The fundamental values of social entrepreneurship that I have obtained from my fellowship experience are something I have decided I want to continue practicing in my future vocation. I have always dreamed of entering the vast field of social work and my time in Rwanda helped establish a better picture of what that could entail. My passions in social work lie in social change and innovation. I want to help strengthen and organize communities whether that is working for a particular agency or being an advocate for marginalized groups. I think by intersecting social work and social entrepreneurship it can lead to a beautiful thing that not only can improve lives, but save lives.
About the author
I am half Ugandan and proud of my multicultural background. While I was growing up, I was fortunate enough to travel to Uganda every summer. Spending time with people who have different life experiences than my own instilled me with values of compassion, consciousness, and cultural competence, that have guided my career choices and activities tremendously. While studying psychology, sociology and ethnic studies at Santa Clara University, my mentors and peers have challenged me to think creatively in response to problem-solving.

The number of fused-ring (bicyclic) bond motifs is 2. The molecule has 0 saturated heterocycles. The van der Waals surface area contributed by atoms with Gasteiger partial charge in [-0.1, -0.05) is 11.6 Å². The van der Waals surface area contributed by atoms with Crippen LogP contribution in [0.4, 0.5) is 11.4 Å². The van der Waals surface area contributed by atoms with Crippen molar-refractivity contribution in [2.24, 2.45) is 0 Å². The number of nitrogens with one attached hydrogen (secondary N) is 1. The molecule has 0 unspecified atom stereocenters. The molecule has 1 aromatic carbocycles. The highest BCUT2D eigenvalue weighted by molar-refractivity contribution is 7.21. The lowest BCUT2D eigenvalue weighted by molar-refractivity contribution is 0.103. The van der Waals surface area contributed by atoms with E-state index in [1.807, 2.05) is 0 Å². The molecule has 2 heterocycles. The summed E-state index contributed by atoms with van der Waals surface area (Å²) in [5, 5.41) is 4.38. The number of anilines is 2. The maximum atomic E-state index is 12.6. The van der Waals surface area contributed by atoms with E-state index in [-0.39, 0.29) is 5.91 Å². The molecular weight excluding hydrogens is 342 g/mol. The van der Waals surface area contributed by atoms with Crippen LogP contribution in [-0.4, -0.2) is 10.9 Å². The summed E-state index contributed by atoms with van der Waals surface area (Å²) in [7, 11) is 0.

Programs at my school that are passionate about social justice have helped me discover that I love learning in new cultures and being pushed to grow. Through my fellowship program, I became a project manager for a community organizing nonprofit in Rwanda. It was there that I realized sharing and listening to experiences has the power to change how we see and interact with those around us. Now I strive to empower, strengthen, and engage underserved communities so that our world becomes a just place for all.